Peace,
Virtue
quote:
Originally posted by ma'am:
quote:
Originally posted by folobatuyi:
Calling someone ma'am or sir in my culture is the very least one can do or say to show respect to one's elder. In the Yoruba culture, respecting one's elders is not optional; it is expected.
At work, I do call others ma'am or sir and the reception varies from one of distaste to one of amazement. My usual response is that my parents would beat the hell of me if I dared called someone older than me by their first name....then the reception usually changes to that of a more accepting stance.


Are people culturally expected to sir/ma'am people around their age and younger outside of such formal settings?

Like when talking to people in a store?


No, the younger ones are expected to pay the respect. People within the same age group usually don't call each other "auntie" and "brother".
quote:
Originally posted by Fabulous:
I was tryna remember that last time I was called or referred to as "Ma'am," and I believe it was from someone on the black voices message board). . .

. . .this poster referred to me as "Ma'am" and went on to explained that in the south they say "Ma'am."

Usually I hear "Miss," and I never gave it much thought.

Hey now!!!!!!!!!!!!!!!! Obviously, I'm not gettin' the RESPECT I deserve.

LOL

just kidding. Smile


I suppose I do title. I use "Miss." I use that and Sister.

But, for whatever reason, it doesn't not feel as awkward coming out of my mouth as "Ma'am."
As a person raised in the deep south I can tell you that

yes ma'am
no ma'am
yes sir
no sir

Hello "auntee"
Hello "uncle"

"Miss Roberta"
"Mr. Clem"

and "Cousin Willie" (even if not related)
were required and seen as respecting someone's age, experience,and wisdom.

But adults observe these rituals too

church members were always called sister or brother or deacon davis, even if seen outside church.

Older women in the community were always called Mother Jones, even if they had no children.

But for some odd reason, "miss" can be used affectionately toward a young girl by friends and family.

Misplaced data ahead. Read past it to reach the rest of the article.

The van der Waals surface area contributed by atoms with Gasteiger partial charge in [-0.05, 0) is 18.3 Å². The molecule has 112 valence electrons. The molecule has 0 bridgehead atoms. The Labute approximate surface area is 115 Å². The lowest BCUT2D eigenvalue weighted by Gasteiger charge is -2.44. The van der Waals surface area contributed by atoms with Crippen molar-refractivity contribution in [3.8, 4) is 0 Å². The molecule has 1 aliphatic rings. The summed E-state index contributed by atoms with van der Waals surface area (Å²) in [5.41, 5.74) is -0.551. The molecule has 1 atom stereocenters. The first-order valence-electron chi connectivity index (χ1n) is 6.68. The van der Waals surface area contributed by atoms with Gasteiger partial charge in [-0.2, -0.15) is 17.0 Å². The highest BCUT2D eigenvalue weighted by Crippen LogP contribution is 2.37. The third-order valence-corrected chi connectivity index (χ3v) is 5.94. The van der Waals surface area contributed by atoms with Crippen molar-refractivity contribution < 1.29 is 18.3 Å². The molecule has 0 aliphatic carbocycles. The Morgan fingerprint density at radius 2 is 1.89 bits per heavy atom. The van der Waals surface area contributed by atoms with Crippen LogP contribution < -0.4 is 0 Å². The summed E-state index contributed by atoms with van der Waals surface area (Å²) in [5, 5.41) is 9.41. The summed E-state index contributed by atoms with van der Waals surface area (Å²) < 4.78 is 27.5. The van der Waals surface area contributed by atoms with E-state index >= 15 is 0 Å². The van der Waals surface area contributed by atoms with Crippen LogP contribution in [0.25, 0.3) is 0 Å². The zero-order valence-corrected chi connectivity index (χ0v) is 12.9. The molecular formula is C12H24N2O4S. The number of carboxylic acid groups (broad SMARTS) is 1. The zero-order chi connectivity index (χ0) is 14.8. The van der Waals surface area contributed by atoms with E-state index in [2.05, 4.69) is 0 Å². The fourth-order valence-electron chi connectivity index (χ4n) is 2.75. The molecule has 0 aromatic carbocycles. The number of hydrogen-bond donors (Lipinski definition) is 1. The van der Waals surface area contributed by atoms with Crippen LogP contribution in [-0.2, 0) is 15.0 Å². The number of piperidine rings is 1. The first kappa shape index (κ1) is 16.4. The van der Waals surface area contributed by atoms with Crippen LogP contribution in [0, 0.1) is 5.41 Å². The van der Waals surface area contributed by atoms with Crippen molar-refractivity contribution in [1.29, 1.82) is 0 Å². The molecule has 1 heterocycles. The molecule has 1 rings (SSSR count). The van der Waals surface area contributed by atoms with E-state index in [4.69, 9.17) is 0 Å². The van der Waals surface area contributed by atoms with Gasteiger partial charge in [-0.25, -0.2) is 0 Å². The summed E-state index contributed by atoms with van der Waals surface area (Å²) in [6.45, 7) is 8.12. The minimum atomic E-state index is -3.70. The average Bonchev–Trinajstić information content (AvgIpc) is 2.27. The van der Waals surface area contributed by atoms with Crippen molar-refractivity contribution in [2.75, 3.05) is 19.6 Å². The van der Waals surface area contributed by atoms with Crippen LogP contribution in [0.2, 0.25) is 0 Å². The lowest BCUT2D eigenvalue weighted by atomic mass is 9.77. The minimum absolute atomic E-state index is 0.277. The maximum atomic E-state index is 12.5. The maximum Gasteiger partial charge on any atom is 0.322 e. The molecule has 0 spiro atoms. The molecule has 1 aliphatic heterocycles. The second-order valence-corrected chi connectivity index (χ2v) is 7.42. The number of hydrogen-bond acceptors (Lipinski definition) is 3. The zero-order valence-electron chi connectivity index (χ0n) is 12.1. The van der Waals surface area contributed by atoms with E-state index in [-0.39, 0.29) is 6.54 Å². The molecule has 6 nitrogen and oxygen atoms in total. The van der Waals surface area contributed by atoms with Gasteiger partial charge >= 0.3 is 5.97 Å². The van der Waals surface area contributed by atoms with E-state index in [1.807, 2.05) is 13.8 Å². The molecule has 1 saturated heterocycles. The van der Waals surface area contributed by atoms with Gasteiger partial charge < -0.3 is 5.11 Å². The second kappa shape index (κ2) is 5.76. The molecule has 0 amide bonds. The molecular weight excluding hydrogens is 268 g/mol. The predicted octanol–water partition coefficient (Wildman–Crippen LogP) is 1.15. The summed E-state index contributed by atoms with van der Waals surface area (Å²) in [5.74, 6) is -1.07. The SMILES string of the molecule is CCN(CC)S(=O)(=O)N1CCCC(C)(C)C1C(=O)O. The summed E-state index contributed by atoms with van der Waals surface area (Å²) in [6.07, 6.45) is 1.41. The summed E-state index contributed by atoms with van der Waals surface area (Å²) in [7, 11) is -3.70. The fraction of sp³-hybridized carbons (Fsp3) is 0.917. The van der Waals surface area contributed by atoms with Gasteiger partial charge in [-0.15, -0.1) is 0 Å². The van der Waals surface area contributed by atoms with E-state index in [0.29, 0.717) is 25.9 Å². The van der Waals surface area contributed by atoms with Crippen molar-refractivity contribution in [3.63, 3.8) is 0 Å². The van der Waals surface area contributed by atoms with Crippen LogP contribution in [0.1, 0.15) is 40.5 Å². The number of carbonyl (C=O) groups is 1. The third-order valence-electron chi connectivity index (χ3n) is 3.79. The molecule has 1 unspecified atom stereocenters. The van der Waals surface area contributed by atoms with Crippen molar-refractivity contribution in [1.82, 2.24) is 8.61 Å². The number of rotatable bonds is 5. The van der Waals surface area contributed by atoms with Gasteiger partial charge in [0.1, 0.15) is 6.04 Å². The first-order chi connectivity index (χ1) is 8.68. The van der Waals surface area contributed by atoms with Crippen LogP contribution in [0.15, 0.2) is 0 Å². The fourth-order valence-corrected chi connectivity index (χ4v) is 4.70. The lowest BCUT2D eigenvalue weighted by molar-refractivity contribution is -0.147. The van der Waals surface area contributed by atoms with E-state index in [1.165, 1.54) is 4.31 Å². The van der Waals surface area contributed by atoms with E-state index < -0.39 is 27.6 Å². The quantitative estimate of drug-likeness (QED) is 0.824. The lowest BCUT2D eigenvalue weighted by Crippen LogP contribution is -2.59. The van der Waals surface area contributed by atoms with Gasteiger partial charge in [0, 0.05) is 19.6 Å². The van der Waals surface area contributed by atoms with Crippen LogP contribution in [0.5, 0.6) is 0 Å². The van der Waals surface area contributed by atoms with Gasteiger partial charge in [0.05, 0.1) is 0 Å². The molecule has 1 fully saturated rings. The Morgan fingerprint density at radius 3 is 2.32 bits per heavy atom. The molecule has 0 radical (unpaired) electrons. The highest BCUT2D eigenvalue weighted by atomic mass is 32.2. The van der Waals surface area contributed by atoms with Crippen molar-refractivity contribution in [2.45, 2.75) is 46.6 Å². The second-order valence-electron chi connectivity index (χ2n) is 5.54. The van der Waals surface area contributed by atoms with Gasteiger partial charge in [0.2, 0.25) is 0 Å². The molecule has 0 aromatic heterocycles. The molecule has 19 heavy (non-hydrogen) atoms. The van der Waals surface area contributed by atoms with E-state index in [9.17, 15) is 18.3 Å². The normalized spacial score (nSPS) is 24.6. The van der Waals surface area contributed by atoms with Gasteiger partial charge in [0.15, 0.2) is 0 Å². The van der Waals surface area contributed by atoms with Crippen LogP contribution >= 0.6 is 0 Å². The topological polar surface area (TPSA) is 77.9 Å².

as in

come here, "miss keshia", let me fix your hair

or that's a cute outfit u got on "miss lady"

or the infamous "miss thang" what are you up to?

But on the flip side:

I could see how all the formality of the ritual adds a degree of separation in a sense.

It takes a while to learn that your parents names are not momma, daddy, sir, and ma'am Big Grin
Being born and raised in California, I always thought "yes/no, ma'am" and "yes/no sir" were something from the previous century. I didn't know it was still taking place in this day and time.

Then I moved to Texas. Eek

For the first couple of years I was here, I found myself wanting to wring the necks of small children ... which I knew wasn't really a good thing ... because they were constantly calling me "ma'am"! Eek A lot of them were young relatives (cousins) and I knew I couldn't do bodily harm to kin folk and those that shared my blood! sck

It took some time, but, I finally learned to accept it. Then, I started using it myself as a term to respect my elders. My Dad still doesn't like it when I call him "sir." But, he deals with is just like I do! Smile
fro I rather be called "Ma'am" than "baby." I once told my husband [who insisted on calling me baby all the time-OMG!] I have babies....I was my mom's baby....now I'm a woman. So please call me honey, sweetheart, darling...BUT never baby! It was a losing battle. I was pulling out my hair until I read Dr. Cress' book on the psychological usage of the slave words baby, mama, boy and gal created specifically by massa to deliberately debase grown black men and women to keep their esteem low. So I calmed down. But under no circumstances will I allow strangers or youngsters to call me anything other than ma'am. It's a sign of RESPECT. I tell 'em in a New York minute [especially young black boys] ....it's Ma'am to you. And a brotha -especially the OGs types-better not step in my face calling me "baby or mama" cuz I'm neither. What I am is......a WOMAN. fro
quote:
Originally posted by negrospiritual:
As a person raised in the deep south I can tell you that

yes ma'am
no ma'am
yes sir
no sir

Hello "auntee"
Hello "uncle"

"Miss Roberta"
"Mr. Clem"

and "Cousin Willie" (even if not related)
were required and seen as respecting someone's age, experience,and wisdom.


Those are my experiences and expectations.

My daughter friends call me Mr Patrick and my daughter calls my best friends and his wife "Aunt" and "Uncle".